ReptilesAccording to the Illinois Natural History Survey, there are 14 documented species of reptiles in Kane County. They slither and crawl in aquatic and terrestrial ecosystems. In the warm months you may be fortunate to see a turtle basking on a log or a snake slithering across your yard. Often feared and highly misunderstood, reptiles perform essential functions in our ecosystem, such as predators to small mammals such as mice.
What is a reptile?Reptiles are cold blooded vertebrates that poses scales or scutes and lay shelled eggs. Reptiles evolved about 320 million years ago and there are approximately 10,700 species of reptiles worldwide. Some common reptile species of Kane County are highlighted below:
- Snapping Turtle (Chelydra serpentine)
- Painted Turtle (Chrysemys picta)
- Blanding’s Turtle (Emydoidea blandingii)
- Pond Slider (Trachemys scripta)
- Common Gartersnake (Thamnophis sirtalis)
- Milksnake (Lampropeltis triangulum)
- Common Watersnake (Nerodia sipedon)
- Dekay’s Brownsnake (Storeria dekayi)
AmphibiansThey serenade us in the spring and summer and are indicators of water quality. In Kane County, amphibian diversity is low due to habitat loss and pollution. All our residents begin their lives in the water. Some adults remain in the water for the majority of their lives, while others take on a terrestrial lifestyle, only returning to the water to breed.
What is an amphibian?Amphibian are cold blooded vertebrates that lay unshelled eggs, have permeable skin, are carnivorous when adults, and have an aquatic gill-breathing larval stage followed (typically) by a terrestrial lung-breathing adult stage. Amphibians evolved about 370 million years ago and there are approximately 7,000 known species worldwide. Some amphibian species of Kane County are highlighted below:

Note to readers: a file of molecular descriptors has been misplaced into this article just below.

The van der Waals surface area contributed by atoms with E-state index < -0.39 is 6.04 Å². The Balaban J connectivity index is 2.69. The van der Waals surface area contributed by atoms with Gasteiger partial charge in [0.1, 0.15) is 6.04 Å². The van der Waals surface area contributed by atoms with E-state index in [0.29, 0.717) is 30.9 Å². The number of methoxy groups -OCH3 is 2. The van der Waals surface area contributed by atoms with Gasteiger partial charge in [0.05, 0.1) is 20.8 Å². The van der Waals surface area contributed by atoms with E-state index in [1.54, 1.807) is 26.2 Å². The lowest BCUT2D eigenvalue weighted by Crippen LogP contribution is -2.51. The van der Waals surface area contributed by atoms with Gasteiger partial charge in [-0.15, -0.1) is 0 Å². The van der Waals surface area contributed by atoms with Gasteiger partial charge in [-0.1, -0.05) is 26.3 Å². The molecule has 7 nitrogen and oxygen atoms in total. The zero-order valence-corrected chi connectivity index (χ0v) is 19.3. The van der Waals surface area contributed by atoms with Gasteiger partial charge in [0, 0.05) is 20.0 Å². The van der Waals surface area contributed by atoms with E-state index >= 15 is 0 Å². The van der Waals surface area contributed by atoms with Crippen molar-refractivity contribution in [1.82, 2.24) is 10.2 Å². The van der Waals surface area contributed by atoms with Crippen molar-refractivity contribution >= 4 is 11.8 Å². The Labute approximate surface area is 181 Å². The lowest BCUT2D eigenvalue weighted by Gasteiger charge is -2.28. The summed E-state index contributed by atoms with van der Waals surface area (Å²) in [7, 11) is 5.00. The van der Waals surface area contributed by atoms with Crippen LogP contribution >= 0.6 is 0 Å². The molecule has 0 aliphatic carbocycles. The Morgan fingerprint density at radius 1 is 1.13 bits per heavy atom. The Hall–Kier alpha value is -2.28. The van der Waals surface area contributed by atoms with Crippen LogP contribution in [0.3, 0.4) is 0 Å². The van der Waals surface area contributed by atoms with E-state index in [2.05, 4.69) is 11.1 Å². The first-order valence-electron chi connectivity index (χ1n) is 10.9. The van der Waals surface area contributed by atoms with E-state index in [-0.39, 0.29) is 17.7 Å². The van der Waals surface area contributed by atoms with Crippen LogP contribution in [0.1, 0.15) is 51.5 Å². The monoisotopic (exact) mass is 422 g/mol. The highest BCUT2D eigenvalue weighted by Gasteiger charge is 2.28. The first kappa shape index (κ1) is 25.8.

- Pickerel Frog (Lithobates palustris)
- American Toad (Anaxyrus americanus)
- Eastern Tiger Salamander (Ambystoma tigrinu)
- American Bullfrog (Lithobates catesbeianus)
- Gray Treefrog (Hyla chrysoscelis & Hyla versicolor)
- Northern Leopard Frog (Lithobates pipiens)
- Spring Peeper (Pseudacris crucifer)
- Chorus Frog (Pseudacris triseriata)
InvertebratesAre all invertebrates “bugs”? Are all “bugs” disease carrying pests? The short answer, no. While some inverts carry diseases such as ticks and mosquitos, far more play important roles in our ecosystems such as pollinators, scavengers and pest insect control.
What is an invertebrate?An invertebrate is an animal without a backbone. Invertebrates fall into 5 categories: protozoans, annelids, echinoderms, mollusks and arthropods. Our focus is on arthropods. Did you know we occasionally get calls about injured butterflies and moths?
What is an arthropod?Arthropods are invertebrates with an exoskeleton, segmented body and paired jointed appendages. These are your insects, spiders and crustaceans. To learn more about invertebrates of Kane County, visit the following links.
- Fermilab Butterfly Table
- Field Museum Dragonfly Guide
- Insect Identification
- Field Museum Butterfly Guide 1
- Field Museum Butterfly Guide 2